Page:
Pillbox

Scotch’n’Soda presents poignant Cabaret

The dancers at the Kit Kat Club provide a lighthearted and seductive musical interlude. (credit: Courtesy of Guillermo Gomez) The dancers at the Kit Kat Club provide a lighthearted and seductive musical interlude. (credit: Courtesy of Guillermo Gomez)

Carnival is usually an upbeat weekend, as students celebrate their days off from school and cheer on their classmates in Sweepstakes. Scotch’n’Soda brought a more serious note to Carnival this year, however, with its production of Cabaret. Cabaret focuses on the Kit Kat Club, a seedy cabaret club in Berlin, as the Nazis are rising to power. The play centers on the relationship between English cabaret performer Sally Bowles (Heinz College master’s student Shannon Deep) and American writer Clifford Bradshaw (junior music major Sean Pack).

The set was fairly sparse, with a balcony and staircases leading down on either side of the balcony and only a select number of furniture pieces that the crew added and removed from the stage as necessary. Around the edge of the stage were round tables with red tablecloths that audience members could sit at. During the scenes set at the Kit Kat Club, the seductive Kit Kat dancers would approach the edge of the stage and flirt with the audience members sitting at the tables, which helped to reinforce the nightclub atmosphere. The Kit Kat performers were all excellent dancers and stayed in character well; Chandler Patton, a first-year drama student, was particularly entertaining in the role of the young cabaret dancer Helga.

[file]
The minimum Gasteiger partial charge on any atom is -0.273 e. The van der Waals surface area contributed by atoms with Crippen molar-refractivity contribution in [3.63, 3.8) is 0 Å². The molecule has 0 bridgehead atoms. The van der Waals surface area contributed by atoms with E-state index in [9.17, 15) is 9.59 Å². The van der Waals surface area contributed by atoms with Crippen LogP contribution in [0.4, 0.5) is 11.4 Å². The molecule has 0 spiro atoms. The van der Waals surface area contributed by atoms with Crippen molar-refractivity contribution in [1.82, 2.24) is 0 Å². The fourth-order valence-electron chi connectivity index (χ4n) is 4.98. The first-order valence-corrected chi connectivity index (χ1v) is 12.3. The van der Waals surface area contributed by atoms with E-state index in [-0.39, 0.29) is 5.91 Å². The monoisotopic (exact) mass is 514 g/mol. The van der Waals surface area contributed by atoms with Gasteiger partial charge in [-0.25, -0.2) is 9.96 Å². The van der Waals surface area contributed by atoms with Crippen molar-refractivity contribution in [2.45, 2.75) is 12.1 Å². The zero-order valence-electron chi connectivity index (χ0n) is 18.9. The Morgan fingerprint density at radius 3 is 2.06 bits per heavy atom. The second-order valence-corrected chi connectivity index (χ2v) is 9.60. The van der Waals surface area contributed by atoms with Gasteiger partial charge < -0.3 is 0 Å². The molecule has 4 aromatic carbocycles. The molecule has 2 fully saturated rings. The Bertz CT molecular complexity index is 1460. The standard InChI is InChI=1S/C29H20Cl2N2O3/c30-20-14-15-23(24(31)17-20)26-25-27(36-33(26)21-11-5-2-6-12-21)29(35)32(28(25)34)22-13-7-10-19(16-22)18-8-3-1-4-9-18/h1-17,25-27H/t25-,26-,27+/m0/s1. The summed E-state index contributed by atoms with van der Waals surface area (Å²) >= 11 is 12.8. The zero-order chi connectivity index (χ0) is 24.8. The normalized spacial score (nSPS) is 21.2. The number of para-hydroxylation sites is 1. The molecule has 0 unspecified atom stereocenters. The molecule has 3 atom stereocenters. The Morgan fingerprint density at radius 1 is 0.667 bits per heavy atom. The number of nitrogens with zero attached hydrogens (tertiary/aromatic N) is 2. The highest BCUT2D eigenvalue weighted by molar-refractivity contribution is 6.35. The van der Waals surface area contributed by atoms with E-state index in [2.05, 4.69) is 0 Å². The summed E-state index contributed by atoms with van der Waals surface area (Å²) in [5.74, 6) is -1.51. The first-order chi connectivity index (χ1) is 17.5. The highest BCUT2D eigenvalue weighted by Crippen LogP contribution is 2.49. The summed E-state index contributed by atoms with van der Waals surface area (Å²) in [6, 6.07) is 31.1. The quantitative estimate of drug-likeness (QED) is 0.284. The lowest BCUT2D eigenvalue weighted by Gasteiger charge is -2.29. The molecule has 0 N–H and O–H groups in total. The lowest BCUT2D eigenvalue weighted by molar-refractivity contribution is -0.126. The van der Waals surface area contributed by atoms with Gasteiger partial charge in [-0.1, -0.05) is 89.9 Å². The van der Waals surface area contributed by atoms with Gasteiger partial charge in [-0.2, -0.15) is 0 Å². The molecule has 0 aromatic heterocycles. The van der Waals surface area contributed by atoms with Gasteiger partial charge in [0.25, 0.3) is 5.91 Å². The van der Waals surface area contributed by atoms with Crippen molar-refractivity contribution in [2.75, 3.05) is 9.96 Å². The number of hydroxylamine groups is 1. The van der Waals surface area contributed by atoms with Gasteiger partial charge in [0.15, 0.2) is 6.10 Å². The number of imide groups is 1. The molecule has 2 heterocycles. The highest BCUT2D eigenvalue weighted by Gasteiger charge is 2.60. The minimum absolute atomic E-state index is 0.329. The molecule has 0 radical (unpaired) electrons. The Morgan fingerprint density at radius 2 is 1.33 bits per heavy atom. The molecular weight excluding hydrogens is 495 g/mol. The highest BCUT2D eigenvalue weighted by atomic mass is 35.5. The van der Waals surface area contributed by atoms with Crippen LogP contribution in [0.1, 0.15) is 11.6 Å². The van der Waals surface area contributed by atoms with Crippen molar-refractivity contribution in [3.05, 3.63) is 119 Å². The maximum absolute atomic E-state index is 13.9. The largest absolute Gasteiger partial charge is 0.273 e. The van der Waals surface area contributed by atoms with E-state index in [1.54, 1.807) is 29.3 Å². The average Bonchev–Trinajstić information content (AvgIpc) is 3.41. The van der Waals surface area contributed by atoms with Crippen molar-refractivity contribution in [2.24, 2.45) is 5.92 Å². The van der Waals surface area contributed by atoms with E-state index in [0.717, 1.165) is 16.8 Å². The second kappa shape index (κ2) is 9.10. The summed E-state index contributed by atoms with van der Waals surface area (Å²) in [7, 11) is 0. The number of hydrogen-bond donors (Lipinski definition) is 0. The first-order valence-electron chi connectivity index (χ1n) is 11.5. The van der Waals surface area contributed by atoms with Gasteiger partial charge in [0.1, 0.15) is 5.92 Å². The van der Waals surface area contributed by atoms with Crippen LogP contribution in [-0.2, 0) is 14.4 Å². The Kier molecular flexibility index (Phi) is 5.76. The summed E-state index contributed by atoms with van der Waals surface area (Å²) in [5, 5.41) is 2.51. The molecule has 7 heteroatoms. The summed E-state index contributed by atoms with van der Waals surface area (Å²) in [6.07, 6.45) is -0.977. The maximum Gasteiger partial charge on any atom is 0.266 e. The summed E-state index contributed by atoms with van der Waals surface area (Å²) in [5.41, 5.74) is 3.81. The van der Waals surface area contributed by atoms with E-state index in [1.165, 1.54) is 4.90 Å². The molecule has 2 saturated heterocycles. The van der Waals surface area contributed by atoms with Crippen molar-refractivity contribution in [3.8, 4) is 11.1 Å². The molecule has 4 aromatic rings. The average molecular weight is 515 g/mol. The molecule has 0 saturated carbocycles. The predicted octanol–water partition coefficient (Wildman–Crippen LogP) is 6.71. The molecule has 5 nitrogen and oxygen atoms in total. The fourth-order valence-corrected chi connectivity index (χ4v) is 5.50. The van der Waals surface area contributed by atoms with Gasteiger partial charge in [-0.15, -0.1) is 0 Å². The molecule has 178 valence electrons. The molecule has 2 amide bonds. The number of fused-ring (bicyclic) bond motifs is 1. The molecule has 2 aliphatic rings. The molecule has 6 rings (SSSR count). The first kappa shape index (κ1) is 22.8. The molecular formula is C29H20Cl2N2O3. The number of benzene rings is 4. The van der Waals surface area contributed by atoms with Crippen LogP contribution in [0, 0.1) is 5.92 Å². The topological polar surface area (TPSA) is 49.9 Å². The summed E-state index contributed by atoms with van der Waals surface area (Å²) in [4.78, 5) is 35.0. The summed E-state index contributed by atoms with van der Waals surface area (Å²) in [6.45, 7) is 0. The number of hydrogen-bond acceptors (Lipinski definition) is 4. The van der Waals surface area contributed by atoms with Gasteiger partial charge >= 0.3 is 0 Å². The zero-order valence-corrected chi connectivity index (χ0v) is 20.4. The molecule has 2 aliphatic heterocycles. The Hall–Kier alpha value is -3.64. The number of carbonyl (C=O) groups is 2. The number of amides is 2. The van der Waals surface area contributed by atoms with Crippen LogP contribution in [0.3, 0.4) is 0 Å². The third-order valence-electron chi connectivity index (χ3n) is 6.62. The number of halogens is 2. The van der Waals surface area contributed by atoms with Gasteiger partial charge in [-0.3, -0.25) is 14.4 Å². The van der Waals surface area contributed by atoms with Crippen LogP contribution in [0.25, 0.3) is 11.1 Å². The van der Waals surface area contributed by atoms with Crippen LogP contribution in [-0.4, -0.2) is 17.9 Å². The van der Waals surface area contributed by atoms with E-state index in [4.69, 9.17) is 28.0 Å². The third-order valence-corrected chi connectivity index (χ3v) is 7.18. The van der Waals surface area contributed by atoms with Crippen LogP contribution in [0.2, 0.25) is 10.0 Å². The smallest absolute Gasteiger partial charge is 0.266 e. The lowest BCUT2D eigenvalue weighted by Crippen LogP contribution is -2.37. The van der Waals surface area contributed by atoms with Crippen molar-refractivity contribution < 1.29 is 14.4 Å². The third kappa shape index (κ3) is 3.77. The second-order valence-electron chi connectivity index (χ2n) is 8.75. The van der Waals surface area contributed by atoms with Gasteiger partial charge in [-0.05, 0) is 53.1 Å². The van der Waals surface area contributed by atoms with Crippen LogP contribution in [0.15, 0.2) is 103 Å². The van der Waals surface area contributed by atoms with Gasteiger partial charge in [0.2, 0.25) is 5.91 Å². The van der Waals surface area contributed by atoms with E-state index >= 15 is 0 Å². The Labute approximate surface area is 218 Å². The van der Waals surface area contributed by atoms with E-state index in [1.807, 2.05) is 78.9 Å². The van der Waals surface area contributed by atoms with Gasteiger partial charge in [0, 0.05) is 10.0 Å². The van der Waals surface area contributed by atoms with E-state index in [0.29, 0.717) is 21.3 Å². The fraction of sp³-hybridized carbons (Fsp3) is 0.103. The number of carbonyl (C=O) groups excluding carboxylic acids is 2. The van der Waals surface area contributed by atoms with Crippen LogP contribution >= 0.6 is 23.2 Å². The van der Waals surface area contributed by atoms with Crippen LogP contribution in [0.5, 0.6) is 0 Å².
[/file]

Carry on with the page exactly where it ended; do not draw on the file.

Deep was charming and did an excellent job of showing the complexities of Sally’s character; however, her singing voice, while lovely, lacked the power and depth necessary for the part. She and Pack, who played Clifford Bradshaw, had a great onstage chemistry, and Pack did an excellent job of portraying Cliff’s range of emotions.

Matt Zurcher, a sophomore humanities and arts major, played the Master of Ceremonies of the Kit Kat Club, and functioned as an omniscient storyteller throughout the show. Zurcher was a perfect mix of funny and creepy; he originally had the audience laughing with his eyebrow-waggling and over-the-top attitude, but became progressively more eerie and terrifying as the show progressed and the Nazis gained more power.

Cabaret also featured a romantic subplot involving Cliff’s landlady, Fraulein Schneider (played by junior music major Gillian Hassert), and one of her boarders, a Jewish fruit vendor named Herr Schultz (played by Alex DiClaudio, a master’s student in Heinz College). Their scenes together were tender and funny, particularly when they sang “It Couldn’t Please Me More,” about a pineapple that Herr Schultz gives Fraulein Schneider.

One problem with the show was the actors’ accents. Sally had an English accent, and the rest of the characters aside from Cliff had German accents; however, the actors’ accents were not always consistent, and often sounded more like caricatures of German or English accents, rather than sounding genuine.

Despite the inconsistencies with accents, Will Weiner and Dan Wetzel, a sophomore economics and decision sciences major and a CIT master’s student, respectively, directed the show. They put on a strong production, drawing the audience into the world of the Kit Kat Club while managing to be funny and poignant.